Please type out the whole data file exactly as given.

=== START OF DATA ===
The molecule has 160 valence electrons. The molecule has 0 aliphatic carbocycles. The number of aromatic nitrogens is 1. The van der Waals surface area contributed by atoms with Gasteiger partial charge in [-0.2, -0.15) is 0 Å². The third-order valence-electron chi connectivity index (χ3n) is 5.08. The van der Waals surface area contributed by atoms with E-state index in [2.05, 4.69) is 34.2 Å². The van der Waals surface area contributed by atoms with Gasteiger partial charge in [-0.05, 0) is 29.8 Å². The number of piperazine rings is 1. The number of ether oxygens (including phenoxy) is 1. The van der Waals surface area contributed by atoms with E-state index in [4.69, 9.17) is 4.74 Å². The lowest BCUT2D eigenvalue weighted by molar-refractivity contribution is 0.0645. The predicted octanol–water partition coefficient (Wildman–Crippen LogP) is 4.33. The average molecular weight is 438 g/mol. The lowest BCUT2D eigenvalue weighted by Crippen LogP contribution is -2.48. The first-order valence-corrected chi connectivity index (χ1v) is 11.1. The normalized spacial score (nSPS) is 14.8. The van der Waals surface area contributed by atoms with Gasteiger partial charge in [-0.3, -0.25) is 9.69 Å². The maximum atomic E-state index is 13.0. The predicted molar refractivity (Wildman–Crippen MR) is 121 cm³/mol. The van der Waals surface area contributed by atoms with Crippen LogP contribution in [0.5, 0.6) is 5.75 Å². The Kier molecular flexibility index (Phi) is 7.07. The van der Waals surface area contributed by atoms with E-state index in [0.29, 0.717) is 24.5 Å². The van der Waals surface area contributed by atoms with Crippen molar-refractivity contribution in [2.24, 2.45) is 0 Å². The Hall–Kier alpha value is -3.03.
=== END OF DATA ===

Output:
The molecule has 160 valence electrons. The molecule has 0 aliphatic carbocycles. The number of aromatic nitrogens is 1. The van der Waals surface area contributed by atoms with Gasteiger partial charge in [-0.2, -0.15) is 0 Å². The third-order valence-electron chi connectivity index (χ3n) is 5.08. The van der Waals surface area contributed by atoms with E-state index in [2.05, 4.69) is 34.2 Å². The van der Waals surface area contributed by atoms with Gasteiger partial charge in [-0.05, 0) is 29.8 Å². The number of piperazine rings is 1. The number of ether oxygens (including phenoxy) is 1. The van der Waals surface area contributed by atoms with E-state index in [4.69, 9.17) is 4.74 Å². The lowest BCUT2D eigenvalue weighted by molar-refractivity contribution is 0.0645. The predicted octanol–water partition coefficient (Wildman–Crippen LogP) is 4.33. The average molecular weight is 438 g/mol. The lowest BCUT2D eigenvalue weighted by Crippen LogP contribution is -2.48. The first-order valence-corrected chi connectivity index (χ1v) is 11.1. The normalized spacial score (nSPS) is 14.8. The van der Waals surface area contributed by atoms with Gasteiger partial charge in [-0.3, -0.25) is 9.69 Å². The maximum atomic E-state index is 13.0. The predicted molar refractivity (Wildman–Crippen MR) is 121 cm³/mol. The van der Waals surface area contributed by atoms with Crippen LogP contribution in [0.5, 0.6) is 5.75 Å². The Kier molecular flexibility index (Phi) is 7.07. The van der Waals surface area contributed by atoms with E-state index in [0.29, 0.717) is 24.5 Å². The van der Waals surface area contributed by atoms with Crippen molar-refractivity contribution in [2.24, 2.45) is 0 Å². The Hall–Kier alpha value is -3.03.